The greatest story ever sold

By Heather Grennan Gary| comments | Print this pagePrint | Email this pageShare
Article Scripture and Theology
The Bible comes in every size, color, and translation. But before   you get to the check-out line, check out our guide on how to find the one that’s right for you.

If you haven’t perused the Bible section of your local bookstore recently, it might be time to visit. But prepare yourself. While the traditional black leather tome with “Holy Bible” stamped in gold on the cover is still available, these days you’ll also find the Good Book wrapped in metal, rubber, and duct tape. Pictures of Jesus or crosses adorn some, but just as many are decorated with funky bumblebees or ladybugs or frilly flowers. Chic color combinations let you coordinate your Bible with a favorite hot pink outfit or chartreuse purse.

But it’s still the same Bible, right? Same Genesis, Exodus, Leviticus? Same Matthew, Mark, Luke, and John? If you can’t judge this book by its cover, how can you judge it?

“When a customer walks into a bookstore with the intent to buy a Bible, there’s tremendous confusion,” says Wayne Hastings, senior vice president and publisher of Thomas Nelson’s Bible group, one of the industry heavyweights. “Our research shows that half the people leave without one because of that confusion.” And it’s not just confusion over the cover. Add in translations, sizes, typefaces, and other features, and there are literally thousands of combinations to choose from.

Still, annual Bible sales are somewhere in the $500 million range, Publishers Weekly reports. And while it might not be at the top of the bestseller charts alongside The Purpose-Driven Life (Zondervan, 2002) or The Da Vinci Code (Bantam, 2004), the Bible stands above it all. “When you add up all of the formats and translations that have sold year after year after year, there’s not anything that would come close,” says Brian Scharp, vice president of marketing for Zondervan’s Bible division.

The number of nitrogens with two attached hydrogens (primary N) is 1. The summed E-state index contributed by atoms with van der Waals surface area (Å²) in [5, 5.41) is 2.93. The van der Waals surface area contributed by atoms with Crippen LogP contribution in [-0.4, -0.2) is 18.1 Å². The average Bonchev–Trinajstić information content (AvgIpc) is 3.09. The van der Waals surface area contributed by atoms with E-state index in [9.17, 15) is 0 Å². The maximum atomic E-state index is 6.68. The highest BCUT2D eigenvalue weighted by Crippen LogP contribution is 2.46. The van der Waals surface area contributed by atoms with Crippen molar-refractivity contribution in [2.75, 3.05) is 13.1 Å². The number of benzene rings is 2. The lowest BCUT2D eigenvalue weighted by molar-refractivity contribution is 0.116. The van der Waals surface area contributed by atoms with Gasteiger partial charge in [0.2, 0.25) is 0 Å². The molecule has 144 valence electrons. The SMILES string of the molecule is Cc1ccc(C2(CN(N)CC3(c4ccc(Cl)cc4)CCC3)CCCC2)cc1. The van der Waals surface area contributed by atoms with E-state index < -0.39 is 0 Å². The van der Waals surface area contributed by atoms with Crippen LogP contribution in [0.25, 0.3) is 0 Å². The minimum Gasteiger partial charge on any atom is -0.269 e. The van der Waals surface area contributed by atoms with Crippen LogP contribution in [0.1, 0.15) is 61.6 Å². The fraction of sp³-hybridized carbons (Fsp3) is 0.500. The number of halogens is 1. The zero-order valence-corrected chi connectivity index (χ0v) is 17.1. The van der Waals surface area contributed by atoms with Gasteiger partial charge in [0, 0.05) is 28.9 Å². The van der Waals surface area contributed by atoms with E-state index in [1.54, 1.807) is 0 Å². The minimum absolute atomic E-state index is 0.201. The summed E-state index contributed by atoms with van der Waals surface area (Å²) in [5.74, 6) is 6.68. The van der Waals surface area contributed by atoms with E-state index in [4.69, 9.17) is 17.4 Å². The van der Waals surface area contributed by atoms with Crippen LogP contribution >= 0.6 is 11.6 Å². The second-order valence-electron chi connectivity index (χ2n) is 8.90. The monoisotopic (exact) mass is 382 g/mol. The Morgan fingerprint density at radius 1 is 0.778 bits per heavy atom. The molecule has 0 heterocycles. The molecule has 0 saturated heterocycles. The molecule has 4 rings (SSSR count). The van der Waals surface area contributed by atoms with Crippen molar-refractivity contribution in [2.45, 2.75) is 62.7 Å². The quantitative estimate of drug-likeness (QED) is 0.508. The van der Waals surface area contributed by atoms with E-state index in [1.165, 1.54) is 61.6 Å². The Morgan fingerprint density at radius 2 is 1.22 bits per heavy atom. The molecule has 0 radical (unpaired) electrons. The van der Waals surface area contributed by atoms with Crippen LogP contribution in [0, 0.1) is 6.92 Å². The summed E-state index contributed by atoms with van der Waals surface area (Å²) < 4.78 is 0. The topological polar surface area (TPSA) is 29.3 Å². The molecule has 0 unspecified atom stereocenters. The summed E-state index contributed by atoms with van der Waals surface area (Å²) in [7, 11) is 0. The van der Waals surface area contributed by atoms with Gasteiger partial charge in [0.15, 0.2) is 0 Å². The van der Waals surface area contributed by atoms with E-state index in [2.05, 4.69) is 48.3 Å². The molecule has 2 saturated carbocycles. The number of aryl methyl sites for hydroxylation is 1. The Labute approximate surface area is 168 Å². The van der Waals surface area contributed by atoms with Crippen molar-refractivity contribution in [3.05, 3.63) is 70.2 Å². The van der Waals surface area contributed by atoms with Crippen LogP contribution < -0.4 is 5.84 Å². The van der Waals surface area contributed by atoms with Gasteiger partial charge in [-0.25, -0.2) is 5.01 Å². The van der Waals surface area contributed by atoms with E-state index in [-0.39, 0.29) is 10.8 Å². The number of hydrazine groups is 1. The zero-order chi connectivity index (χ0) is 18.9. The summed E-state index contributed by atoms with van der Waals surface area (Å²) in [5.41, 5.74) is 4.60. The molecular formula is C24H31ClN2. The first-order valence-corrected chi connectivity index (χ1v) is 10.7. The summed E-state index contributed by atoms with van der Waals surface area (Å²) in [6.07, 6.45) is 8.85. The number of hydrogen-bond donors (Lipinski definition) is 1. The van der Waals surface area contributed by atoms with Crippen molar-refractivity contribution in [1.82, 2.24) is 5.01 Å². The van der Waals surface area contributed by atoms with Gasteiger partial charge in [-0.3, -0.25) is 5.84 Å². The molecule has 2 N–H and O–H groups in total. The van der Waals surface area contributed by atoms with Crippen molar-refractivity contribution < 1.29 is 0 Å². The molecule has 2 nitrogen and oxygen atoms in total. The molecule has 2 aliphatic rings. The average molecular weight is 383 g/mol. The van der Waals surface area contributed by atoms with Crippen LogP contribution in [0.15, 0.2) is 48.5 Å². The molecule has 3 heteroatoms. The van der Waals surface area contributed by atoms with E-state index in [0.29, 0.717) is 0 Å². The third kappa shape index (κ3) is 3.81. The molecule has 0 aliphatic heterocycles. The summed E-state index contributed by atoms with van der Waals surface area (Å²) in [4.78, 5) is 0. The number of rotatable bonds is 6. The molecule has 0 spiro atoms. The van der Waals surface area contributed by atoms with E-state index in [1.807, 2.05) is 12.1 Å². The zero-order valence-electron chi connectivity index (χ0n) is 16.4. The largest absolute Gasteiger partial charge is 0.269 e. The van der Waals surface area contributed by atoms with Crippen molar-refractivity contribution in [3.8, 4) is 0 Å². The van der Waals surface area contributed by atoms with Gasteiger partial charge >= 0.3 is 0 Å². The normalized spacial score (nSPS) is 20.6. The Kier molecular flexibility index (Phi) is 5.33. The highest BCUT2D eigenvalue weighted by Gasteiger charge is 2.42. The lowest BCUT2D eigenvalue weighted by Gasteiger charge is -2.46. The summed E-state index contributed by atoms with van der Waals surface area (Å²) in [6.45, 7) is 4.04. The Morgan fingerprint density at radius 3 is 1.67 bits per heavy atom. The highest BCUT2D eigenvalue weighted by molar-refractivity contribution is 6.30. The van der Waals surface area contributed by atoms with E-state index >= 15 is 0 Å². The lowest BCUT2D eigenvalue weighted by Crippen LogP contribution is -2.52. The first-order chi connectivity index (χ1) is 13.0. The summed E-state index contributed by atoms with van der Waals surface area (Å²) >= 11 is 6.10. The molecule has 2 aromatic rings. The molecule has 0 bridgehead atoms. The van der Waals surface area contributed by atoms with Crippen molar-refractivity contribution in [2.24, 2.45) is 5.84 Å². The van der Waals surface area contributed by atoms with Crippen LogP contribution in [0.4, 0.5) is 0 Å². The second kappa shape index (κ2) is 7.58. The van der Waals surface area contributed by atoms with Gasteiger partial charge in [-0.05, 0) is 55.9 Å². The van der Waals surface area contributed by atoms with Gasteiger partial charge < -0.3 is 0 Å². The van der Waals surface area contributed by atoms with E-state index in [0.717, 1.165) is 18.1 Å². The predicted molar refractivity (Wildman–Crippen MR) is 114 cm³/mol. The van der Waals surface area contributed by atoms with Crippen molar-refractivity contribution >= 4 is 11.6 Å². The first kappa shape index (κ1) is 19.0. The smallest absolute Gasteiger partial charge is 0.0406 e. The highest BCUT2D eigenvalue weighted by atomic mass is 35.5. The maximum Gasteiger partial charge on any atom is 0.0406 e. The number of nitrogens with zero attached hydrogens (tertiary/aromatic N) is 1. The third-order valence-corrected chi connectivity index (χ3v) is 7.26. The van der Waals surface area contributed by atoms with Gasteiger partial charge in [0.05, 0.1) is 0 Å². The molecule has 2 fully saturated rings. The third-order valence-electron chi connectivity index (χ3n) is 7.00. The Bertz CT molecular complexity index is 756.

Scharp says the number of Bible translations has increased 42 percent since 1999, while the number of Bibles on bookstore shelves has increased 58 percent. And the look and feel of those Bibles has changed radically. “Six years ago Bibles came in basic black leather or burgundy or bonded leather,” he says. “They looked about the same as they did 100 years ago.” In 2001 Zondervan, the Grand Rapids, Michigan publisher that issues half the Bibles sold in the United States, introduced new “Italian duotone” bindings that feature dozens of colors and stitching patterns. They were an instant hit. “It put Bibles in kind of a fashion fold,” says Scharp.

All that makes the bookstore Bible section a lot more interesting, but also a lot more confounding. How can you tell which Bible is right for you? Publishers, Bible scholars, bookstore owners, and catechists want to help clear up the confusion and suggest three key criteria: purpose, translation, and features.